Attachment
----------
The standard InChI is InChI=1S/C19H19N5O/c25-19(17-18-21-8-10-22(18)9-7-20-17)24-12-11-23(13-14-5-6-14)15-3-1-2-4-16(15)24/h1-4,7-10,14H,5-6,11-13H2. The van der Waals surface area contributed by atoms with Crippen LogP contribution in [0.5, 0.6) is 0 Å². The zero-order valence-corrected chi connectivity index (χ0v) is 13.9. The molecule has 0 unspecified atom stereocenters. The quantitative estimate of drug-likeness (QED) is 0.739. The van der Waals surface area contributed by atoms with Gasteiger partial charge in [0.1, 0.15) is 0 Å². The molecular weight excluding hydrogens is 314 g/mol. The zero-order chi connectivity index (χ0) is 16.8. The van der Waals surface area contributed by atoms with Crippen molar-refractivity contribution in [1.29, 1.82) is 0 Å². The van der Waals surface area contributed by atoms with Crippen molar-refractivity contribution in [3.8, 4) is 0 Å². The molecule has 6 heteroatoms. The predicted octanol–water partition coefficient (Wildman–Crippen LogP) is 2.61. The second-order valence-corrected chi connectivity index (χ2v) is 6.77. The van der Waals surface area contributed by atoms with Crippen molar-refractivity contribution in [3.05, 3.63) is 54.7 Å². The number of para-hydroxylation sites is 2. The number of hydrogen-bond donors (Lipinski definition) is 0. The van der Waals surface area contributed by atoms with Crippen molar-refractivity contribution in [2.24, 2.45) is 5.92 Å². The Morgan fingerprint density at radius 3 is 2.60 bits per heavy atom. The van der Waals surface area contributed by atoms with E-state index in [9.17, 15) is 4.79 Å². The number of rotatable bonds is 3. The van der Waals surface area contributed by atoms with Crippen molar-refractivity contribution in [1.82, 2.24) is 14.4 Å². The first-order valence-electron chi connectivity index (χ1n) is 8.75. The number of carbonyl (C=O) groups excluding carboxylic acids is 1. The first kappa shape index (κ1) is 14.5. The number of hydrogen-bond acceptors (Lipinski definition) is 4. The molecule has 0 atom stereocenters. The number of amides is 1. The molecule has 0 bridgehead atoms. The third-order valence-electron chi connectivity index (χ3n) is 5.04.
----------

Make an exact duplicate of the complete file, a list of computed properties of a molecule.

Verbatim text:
The standard InChI is InChI=1S/C19H19N5O/c25-19(17-18-21-8-10-22(18)9-7-20-17)24-12-11-23(13-14-5-6-14)15-3-1-2-4-16(15)24/h1-4,7-10,14H,5-6,11-13H2. The van der Waals surface area contributed by atoms with Crippen LogP contribution in [0.5, 0.6) is 0 Å². The zero-order valence-corrected chi connectivity index (χ0v) is 13.9. The molecule has 0 unspecified atom stereocenters. The quantitative estimate of drug-likeness (QED) is 0.739. The van der Waals surface area contributed by atoms with Gasteiger partial charge in [0.1, 0.15) is 0 Å². The molecular weight excluding hydrogens is 314 g/mol. The zero-order chi connectivity index (χ0) is 16.8. The van der Waals surface area contributed by atoms with Crippen molar-refractivity contribution in [1.29, 1.82) is 0 Å². The van der Waals surface area contributed by atoms with Crippen molar-refractivity contribution in [3.8, 4) is 0 Å². The molecule has 6 heteroatoms. The predicted octanol–water partition coefficient (Wildman–Crippen LogP) is 2.61. The second-order valence-corrected chi connectivity index (χ2v) is 6.77. The van der Waals surface area contributed by atoms with Crippen molar-refractivity contribution in [3.05, 3.63) is 54.7 Å². The number of para-hydroxylation sites is 2. The number of hydrogen-bond donors (Lipinski definition) is 0. The van der Waals surface area contributed by atoms with Crippen molar-refractivity contribution in [2.24, 2.45) is 5.92 Å². The Morgan fingerprint density at radius 3 is 2.60 bits per heavy atom. The van der Waals surface area contributed by atoms with E-state index in [9.17, 15) is 4.79 Å². The number of rotatable bonds is 3. The van der Waals surface area contributed by atoms with Crippen molar-refractivity contribution in [1.82, 2.24) is 14.4 Å². The first-order valence-electron chi connectivity index (χ1n) is 8.75. The number of carbonyl (C=O) groups excluding carboxylic acids is 1. The first kappa shape index (κ1) is 14.5. The number of hydrogen-bond acceptors (Lipinski definition) is 4. The molecule has 0 atom stereocenters. The number of amides is 1. The molecule has 0 bridgehead atoms. The third-order valence-electron chi connectivity index (χ3n) is 5.04.